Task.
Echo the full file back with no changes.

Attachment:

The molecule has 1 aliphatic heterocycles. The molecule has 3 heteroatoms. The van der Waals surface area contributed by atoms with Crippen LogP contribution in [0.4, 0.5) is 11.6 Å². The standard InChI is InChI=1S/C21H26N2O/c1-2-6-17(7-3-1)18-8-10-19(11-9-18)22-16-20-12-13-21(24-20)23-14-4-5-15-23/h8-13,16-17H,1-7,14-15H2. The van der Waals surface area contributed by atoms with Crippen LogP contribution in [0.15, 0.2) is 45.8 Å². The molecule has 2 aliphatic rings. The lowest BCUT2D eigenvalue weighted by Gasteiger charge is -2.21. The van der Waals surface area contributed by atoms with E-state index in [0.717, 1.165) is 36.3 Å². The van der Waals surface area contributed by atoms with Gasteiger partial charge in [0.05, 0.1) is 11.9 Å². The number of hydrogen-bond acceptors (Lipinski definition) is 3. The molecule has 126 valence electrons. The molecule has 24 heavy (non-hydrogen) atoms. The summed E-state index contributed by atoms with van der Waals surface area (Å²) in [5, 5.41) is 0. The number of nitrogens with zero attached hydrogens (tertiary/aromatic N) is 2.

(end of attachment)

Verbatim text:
The molecule has 1 aliphatic heterocycles. The molecule has 3 heteroatoms. The van der Waals surface area contributed by atoms with Crippen LogP contribution in [0.4, 0.5) is 11.6 Å². The standard InChI is InChI=1S/C21H26N2O/c1-2-6-17(7-3-1)18-8-10-19(11-9-18)22-16-20-12-13-21(24-20)23-14-4-5-15-23/h8-13,16-17H,1-7,14-15H2. The van der Waals surface area contributed by atoms with Crippen LogP contribution in [0.15, 0.2) is 45.8 Å². The molecule has 2 aliphatic rings. The lowest BCUT2D eigenvalue weighted by Gasteiger charge is -2.21. The van der Waals surface area contributed by atoms with E-state index in [0.717, 1.165) is 36.3 Å². The van der Waals surface area contributed by atoms with Gasteiger partial charge in [0.05, 0.1) is 11.9 Å². The number of hydrogen-bond acceptors (Lipinski definition) is 3. The molecule has 126 valence electrons. The molecule has 24 heavy (non-hydrogen) atoms. The summed E-state index contributed by atoms with van der Waals surface area (Å²) in [5, 5.41) is 0. The number of nitrogens with zero attached hydrogens (tertiary/aromatic N) is 2.